Religious tension escalates in Northern Indian town

Tablighi Jamaat clerics allegedly beaten up and robbed, causing mass protests

Updated Jul 28, 2015

Sixteen policemen have been injured during protests in India's Uttar Pradesh province, where the clashes between the province;s Hindu and Muslim communities resulted in the deaths of at least 62 people in 2013.

The protests started after five Tablighi Jamaat clerics were allegedly beaten up and robbed for preaching publicly in a train station near the town Shamli.

According to police, around 5,000 Muslims gathered on the train tracks after the incident, accusing the security forces of failing to help the clerics and protecting their attackers.

The demonstration lasted over an hour, and later turned violent with 16 policemen being injured. The police accused hundreds of protesters, including a state lawmaker from the ruling Samajwadi Party, of damaging rail property and disrupting train services.

None of those involved have been arrested yet.

Local media reported a series of online and text messages which called for violence against Muslims over the weekend; some tweets used the hashtag #GodhraAgain to invoke the attack on a train which triggered the anti-Muslim riots of 2002 in Gujarat.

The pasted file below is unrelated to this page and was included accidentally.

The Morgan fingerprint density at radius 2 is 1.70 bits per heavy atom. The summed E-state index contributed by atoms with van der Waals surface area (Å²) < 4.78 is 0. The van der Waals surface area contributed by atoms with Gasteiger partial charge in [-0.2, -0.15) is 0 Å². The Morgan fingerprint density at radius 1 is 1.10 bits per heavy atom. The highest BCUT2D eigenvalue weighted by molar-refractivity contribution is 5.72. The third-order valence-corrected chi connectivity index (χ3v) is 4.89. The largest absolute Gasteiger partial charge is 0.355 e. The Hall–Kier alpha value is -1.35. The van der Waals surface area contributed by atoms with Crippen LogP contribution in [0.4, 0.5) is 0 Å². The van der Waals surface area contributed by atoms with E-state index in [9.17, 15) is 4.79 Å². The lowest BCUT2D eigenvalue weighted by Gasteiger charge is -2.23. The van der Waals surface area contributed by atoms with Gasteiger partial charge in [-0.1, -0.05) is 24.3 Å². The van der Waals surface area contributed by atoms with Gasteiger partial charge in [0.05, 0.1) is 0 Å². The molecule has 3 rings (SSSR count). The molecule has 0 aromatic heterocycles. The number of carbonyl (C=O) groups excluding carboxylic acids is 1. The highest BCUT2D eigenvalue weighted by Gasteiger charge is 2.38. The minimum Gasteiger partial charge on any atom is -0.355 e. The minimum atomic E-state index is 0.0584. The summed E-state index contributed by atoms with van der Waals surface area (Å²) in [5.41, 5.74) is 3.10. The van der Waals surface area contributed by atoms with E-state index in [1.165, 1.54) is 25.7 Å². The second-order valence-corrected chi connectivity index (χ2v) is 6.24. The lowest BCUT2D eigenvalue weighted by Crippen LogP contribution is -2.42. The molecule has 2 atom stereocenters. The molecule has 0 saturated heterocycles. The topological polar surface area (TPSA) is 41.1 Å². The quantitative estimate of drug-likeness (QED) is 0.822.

The clashes between the Hindu and Muslim communities in August–September 2013 has been described as "the worst violence in Uttar Pradesh in recent history." The army was deployed in the state for the first time in last 20 years.

Current Indian Prime Minister Narendra Modi's Bharatiya Janata Party (BJP) leaders have been accused of inciting the violence against Muslims. Nearly 50,000 riot victims were displaced and settled in relief camps in the Muzaffarnagar and Shamli districts. Over 6,000 families still live in camps while religious tension escalates.

Uttar Pradesh also saw serious Hindu-Muslim riots in 1992 after the demolition of the Babri mosque in Ayodhya by hardline Hindus.

TRTWorld and agencies